Lawyers for Cernadas and Daggett said the government is manufacturing a case based on innuendo and the public’s appetite for a mob tale. They would not permit their clients to talk with a reporter.

Attorney George Daggett, who represents his cousin Harold, said there is no evidence of a criminal conspiracy — even within the meeting between Bowers and Barone.

‘‘There’s no guns. There’s no clubs. It’s not what the public usually thinks of as far as an extortion,’’ George Daggett, the former Sussex County prosecutor, said with a shrug. ‘‘Harold was 1,500 miles away at the time and John Bowers is still the president of the International Longshoremen’s Association. Where’s the crime?’’

Harold Daggett, who is suspended from the union with pay, makes $480,607 from his jobs as president of the local and general organizer.

Attorney Jack Arseneult, who represents Cernadas, said allegations that his client was able to influence the awarding of benefits contracts ignores the fact that no one individual approved those contracts, which were voted on by a group of trustees.

He said the government’s entire case is based on ‘‘the thirdhand recollections of a guy who has killed more than a dozen people.’’

Cernadas is also suspended with pay. He receives $508,755 as local president and executive vice president.

‘THINGS ARE CHANGING’

McGuire, the court-appointed monitor of the Bayonne local, believes the criminal cases are having an impact on the union.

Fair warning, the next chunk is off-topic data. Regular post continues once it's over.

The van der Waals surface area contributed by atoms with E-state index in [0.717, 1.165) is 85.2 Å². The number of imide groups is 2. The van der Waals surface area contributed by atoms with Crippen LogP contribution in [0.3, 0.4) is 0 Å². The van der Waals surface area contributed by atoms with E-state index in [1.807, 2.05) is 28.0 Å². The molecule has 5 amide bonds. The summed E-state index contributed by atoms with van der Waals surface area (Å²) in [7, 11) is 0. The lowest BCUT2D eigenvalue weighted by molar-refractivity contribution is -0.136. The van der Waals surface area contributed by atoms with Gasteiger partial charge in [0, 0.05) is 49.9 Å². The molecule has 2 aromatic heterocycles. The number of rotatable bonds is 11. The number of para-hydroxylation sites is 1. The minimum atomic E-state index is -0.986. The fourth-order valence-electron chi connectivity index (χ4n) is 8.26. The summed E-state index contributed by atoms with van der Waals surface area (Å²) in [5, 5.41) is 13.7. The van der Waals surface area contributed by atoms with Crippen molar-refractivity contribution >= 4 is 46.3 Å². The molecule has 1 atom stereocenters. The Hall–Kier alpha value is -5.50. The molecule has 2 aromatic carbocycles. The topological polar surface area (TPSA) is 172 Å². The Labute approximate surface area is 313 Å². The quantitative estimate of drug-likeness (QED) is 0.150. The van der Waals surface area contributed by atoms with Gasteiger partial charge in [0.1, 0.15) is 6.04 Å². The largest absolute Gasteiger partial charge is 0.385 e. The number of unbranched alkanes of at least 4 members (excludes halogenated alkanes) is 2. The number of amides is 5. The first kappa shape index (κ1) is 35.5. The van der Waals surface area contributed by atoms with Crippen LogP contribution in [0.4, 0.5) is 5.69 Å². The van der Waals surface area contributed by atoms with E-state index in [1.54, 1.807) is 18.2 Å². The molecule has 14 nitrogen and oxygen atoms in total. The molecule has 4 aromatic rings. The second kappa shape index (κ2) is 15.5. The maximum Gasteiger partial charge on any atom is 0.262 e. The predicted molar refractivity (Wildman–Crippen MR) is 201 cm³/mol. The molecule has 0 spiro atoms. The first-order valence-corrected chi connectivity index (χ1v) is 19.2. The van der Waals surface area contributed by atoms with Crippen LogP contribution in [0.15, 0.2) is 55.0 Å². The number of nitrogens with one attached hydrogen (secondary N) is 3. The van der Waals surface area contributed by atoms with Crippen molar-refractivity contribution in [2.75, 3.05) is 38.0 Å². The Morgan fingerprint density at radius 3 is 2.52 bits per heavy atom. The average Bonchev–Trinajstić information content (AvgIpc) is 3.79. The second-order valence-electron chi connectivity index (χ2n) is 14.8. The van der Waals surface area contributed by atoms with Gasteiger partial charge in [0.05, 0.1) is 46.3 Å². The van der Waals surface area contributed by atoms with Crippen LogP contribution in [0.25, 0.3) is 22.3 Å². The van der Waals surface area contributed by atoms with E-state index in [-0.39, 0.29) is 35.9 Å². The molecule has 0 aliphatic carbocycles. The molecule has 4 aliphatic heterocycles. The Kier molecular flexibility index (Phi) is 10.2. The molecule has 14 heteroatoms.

‘‘These guys were thought of as untouchable,’’ he said of those alleged to have ties to organized crime. ‘‘Now these guys are going to trial. They may be going to jail. That tells people things are changing.’’

ILA officials would not comment on the criminal cases.

‘‘There is no mob influence in the union,’’ said ILA spokesman James McNamara, noting that the union believes the Justice Department’s efforts are part of a wider government plan to take over the international union.

‘‘There have been unfortunate instances in the past,’’ McNamara said. ‘‘The ILA is doing the best it can to make sure officers serve honestly and members ’ rights are guaranteed.’’

M. KATHLEEN KELLY/FOR THE STAR-LEDGER A longshoreman walks in Port Newark. ‘‘The overwhelming majority of dockworkers are honest, law-abiding people,’’ says the Waterfront Commission’s J. Kevin McGowan, ‘‘but they are in fear of saying anything because they are worrying about their lives, their health and the health of their families. ’’